Changes To NAIC Reinsurance Collateral Requirements

Issue Discussed: Security

Submitted by Meghan L. Rhatigan

Date Promulgated: December 7, 2008

Issue Discussed: Summary of the National Association of Insurance Commissioners’ (“NAIC”) planned changes to the collateral funding requirements of alien reinsurers.

On December 7. 2008, the NAIC Plenary Committee adopted a new reinsurance regulatory framework that, when implemented, will significantly alter the collateral funding requirements for alien reinsurers. This brief summary will examine the existing regime, take a glimpse at several alternative frameworks that were proposed along the way and, finally, examine the proposal that ultimately was adopted by the NAIC Plenary Committee.

Current Regime

Until the recently adopted framework is implemented, the current regulatory regime, which is governed by the NAIC’s Credit for Reinsurance Model Law and Credit for Reinsurance Model Regulation, will remain in effect. Under this regime, in order for U.S. cedents to take financial statement credit for the reinsurance protection they purchase, any unlicensed or unaccredited alien reinsurers they contract with must put forward acceptable forms of collateral. The current regime requires these non-U.S. reinsurers to post collateral equal to 100% of the reinsurance obligations assumed. This requirement for “unauthorized” or “unaccredited” reinsurers does not take into account the financial strength of the foreign reinsurer or the regulatory environment of the country in which that reinsurer is domiciled. Over the last several years, this collateral requirement increasingly has been viewed as inequitable.

As a result of the growing dissatisfaction with the current regime, the NAIC decided to explore alternative forms of regulation. On March 5, 2006, the NAIC asked its Reinsurance Task Force to work on “develop[ing] alternatives to the current regulatory framework, including the use of collateral within the U.S. and abroad.” The directive suggested that the Task Force “[c]onsider approaches that account for a reinsurer’s financial strength regardless of domicile [and] variations in state law and regulation relative to reinsurance contracts, financial reporting, etc” (the “March Directive”).

Series Of Proposals

Since receiving the March Directive, the NAIC Reinsurance Task Force has drafted a series of proposals that suggested various alternatives to the current regulatory regime. Its first attempt culminated in the “NAIC Reinsurance Evaluation Office – Proposal to Grant Credit for Ceded Reinsurance” (the “REO Proposal”), which was presented in December 2006. The REO Proposal included the creation of a NAIC Reinsurance Evaluation Office, which would have evaluated the financial condition of domestic and foreign reinsurers (based primarily on ratings from national rating organizations, such as Moody’s and Standard & Poor’s), as well as the regulatory regime in the reinsurer’s home country and the reinsurer’s reputation for the payment of claims. Ultimately, each reinsurer would be assigned to one of six classes, REO-1 through REO-6. Those reinsurers placed in the highest class, REO-1, would not be required to post any collateral for doing business with U.S. cedents, while those placed in lower classes would be obligated to post collateral in 20% increments (i.e. REO-2 would post 20% collateral, while REO-6 would post 100%). The REO Proposal eliminated any distinctions between U.S. and non-U.S. reinsurers. As a result, it arguably disincentivized reinsurers from maintaining and/or obtaining a license to operate in the United States. After receiving numerous negative comments about the REO Proposal, the Task Force went back to the drawing board.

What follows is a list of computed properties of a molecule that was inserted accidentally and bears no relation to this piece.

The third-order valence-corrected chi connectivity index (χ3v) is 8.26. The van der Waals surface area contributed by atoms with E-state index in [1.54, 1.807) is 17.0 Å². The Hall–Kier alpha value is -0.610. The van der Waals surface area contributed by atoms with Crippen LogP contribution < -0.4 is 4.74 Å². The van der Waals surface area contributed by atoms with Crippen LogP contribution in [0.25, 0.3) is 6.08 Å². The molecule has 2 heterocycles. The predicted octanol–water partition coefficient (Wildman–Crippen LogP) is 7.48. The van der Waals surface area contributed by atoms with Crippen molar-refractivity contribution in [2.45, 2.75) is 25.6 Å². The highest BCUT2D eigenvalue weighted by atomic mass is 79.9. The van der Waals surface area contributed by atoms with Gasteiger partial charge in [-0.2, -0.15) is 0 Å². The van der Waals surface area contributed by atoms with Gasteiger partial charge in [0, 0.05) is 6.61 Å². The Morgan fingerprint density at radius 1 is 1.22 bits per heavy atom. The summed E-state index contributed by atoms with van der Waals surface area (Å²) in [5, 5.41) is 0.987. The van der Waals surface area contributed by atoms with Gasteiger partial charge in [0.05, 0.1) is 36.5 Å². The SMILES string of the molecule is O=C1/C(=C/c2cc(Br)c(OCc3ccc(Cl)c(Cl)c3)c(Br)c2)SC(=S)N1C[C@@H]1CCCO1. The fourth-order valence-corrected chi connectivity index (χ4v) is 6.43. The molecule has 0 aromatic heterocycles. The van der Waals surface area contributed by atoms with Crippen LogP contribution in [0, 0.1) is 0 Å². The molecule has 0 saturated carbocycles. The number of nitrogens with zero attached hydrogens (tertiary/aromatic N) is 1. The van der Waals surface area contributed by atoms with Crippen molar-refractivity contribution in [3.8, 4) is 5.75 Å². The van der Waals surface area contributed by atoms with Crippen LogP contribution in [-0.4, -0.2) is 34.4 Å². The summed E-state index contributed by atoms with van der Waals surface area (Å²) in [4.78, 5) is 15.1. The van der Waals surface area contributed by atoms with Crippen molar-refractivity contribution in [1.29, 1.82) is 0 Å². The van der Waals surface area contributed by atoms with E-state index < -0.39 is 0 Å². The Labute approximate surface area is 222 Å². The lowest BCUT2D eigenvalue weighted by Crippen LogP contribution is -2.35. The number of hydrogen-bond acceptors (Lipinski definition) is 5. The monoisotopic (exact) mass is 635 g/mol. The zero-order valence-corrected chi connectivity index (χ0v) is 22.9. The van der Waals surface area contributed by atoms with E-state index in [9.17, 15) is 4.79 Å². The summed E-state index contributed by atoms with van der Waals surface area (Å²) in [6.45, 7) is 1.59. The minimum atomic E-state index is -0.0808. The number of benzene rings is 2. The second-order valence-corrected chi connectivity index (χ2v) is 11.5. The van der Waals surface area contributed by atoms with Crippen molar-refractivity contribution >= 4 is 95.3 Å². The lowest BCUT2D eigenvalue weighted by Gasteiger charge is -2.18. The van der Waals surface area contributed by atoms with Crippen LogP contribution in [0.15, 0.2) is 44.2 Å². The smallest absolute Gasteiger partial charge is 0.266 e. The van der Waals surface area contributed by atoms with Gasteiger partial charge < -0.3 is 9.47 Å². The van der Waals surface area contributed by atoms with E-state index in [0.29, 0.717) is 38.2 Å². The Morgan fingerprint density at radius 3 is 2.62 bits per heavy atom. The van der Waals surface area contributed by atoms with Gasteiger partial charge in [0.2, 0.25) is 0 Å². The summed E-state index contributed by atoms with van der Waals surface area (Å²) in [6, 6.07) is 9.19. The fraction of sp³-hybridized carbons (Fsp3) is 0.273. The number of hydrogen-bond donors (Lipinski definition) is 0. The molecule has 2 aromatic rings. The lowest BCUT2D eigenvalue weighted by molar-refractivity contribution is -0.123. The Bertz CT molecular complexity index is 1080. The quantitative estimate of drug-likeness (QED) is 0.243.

On September 7, 2007, the Task Force presented an amended proposal, the “Draft Proposal to Grant Recognition of Regulatory Equivalence to Non-U.S. Insurance Supervisors” (the “RSRD Proposal”), which retained benefits for U.S.-licensed reinsurers, while alleviating some of the burden to post collateral on non-U.S. reinsurers. For domestically licensed reinsurers, the proposal would have allowed the reinsurer to choose a state to serve as its “home state regulator.” As long as that reinsurer complied with its home state’s applicable laws and regulations, it would have been permitted to assume reinsurance business in all other states. Further, for alien reinsurers, the RSRD Proposal would have permitted them to be “certified” by a “point of entry state” that would allow the reinsurer to post less than 100% of its assumed liabilities in collateral if certain criteria were met.

Certification would have involved the cooperation of U.S. insurance regulators and the newly created NAIC Reinsurance Supervision Review Department (“RSRD”). A non-U.S. reinsurer could have become “certified” only if it was licensed in its domiciliary country, and the RSRD determined that the domiciliary country had a regulatory regime in place that was “functionally equivalent” to the United States’ framework. Regulatory “equivalence” would have been determined with an eye toward nine central principles, the application of which would have required, among other things, (1) an evaluation of the regulatory framework in the foreign jurisdiction and the outcomes that it produced, (2) a determination of whether U.S. insurance regulators could secure a cooperation agreement, such as a mutual recognition agreement, that would require the sharing of information about foreign reinsurers and cooperation with respect to the supervision and investigation of non-U.S. reinsurers, and (3) an assessment of whether U.S. regulators would be able to enforce U.S. laws against non-U.S. reinsurers, as stipulated in reinsurance agreements.